KARACHI: Day two of the Society of English Language Teachers (SPELT) 37th anniversary celebrations included an online panel discussion on “Teaching and researching English in difficult circumstances”, in which most of the discussion was based around the major themes of two books titled Research on teaching and learning English in under-resourced contexts, edited by Kathleen M. Bailey and Donna Christian, and International perspectives on teaching English in difficult circumstances, edited by Kuchah Kuchah and Fouzia Shamim.
Speaking a bit about the book Teaching and learning English in under-resourced contexts, president of The International Research Foundation for English Language (TIRF), USA, Dr Kathleen Bailey from Middlebury Institute of International Studies at Monterey looked at the typical challenges of teaching in under-resources contexts in Pakistan and what can teachers do to meet those challenges.
She directed teachers to go to the TIRF webpage for references and resources which can help them here.
Prof Andy Curtis from the University of Anaheim, Canada, said that the notion of being under-resourced depended on where one was. “It’s not just income that is the only measure of poverty. The countries listed by the World Bank in the area of low income, are also working in under-resourced circumstances,” he said.
Dr Ozgur Sahan from Yozgat Bozok University, Turkey, spoke about the challenges faced by novice teachers. “There are instructional challenges, there are over-crowded classrooms, low motivation of students, lack of technology, etc, in schools,” he said while listing some of the challenges.
Discussing the other book International perspectives on teaching English in difficult circumstances, which she co-edited, Dr Fouzia Shamim of Ziauddin University, Karachi, said that there was a need to expand the boundaries of the difficult circumstances beyond mainstream English Language Teaching.
“Explore new spaces for learning English beyond the typical classroom such as mobile learning,” she said, adding that the use of technology also comes in here. “You start with what is available to you before you introduce anything from outside. Because what is available is more sustainable,” she pointed out.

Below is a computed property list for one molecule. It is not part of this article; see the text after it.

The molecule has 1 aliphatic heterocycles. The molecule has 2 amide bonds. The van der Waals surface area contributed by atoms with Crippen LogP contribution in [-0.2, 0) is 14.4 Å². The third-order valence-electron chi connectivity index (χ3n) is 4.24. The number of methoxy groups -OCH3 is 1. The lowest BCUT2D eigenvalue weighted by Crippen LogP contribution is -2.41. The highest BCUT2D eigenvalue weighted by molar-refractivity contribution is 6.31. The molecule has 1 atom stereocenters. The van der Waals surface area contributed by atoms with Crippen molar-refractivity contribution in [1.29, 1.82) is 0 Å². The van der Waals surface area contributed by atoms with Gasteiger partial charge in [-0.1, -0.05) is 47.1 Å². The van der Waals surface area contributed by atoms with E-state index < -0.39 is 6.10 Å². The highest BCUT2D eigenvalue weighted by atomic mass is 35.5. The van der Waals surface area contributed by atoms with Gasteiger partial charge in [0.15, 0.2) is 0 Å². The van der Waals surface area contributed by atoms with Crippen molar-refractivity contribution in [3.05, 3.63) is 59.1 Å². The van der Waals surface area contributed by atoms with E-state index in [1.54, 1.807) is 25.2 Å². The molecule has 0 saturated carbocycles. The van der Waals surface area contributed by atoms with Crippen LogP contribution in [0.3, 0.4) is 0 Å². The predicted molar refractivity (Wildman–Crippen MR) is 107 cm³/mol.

Dr Prem Phyak of the University of Hong Kong said that there were teachers that he had come across who did not stick to just teaching in English to teach the language. “These teachers basically use very fluid language practices, not necessarily following an English-only medium instruction. And not just in content-area subjects but also in teaching English because these students come from very different linguistic backgrounds and that’s how they can take part in the teaching processes,” he said.
Dr Dario Luis Banegas of University of Strathclyde spoke about making the invisible visible. “I looked at the professional lives of two teachers who chose to teach in the concept of confinement. I was interested in their motivation to teach in a prison. Prison education was like liberating for both the teachers and students as they could think about life beyond prison,” he said.
Earlier, Prof Zakia Sarwar welcomed all academics, including those joining from other countries.
Speaking about their topic of discussion, she said that resilient teachers committed to good teaching were now turning to researching to see how teaching and learning could become more effective in the classroom. “They experiment, innovate, strategise and record and share with others,” she said.
Sindh Minister for Education Saeed Ghani congratulated SPELT for having completed 37 years of their tireless journey and commended them for also holding their annual conferences to help teachers teach better so that the children of Pakistan receive better and quality education.
Published in Dawn, July 19th, 2021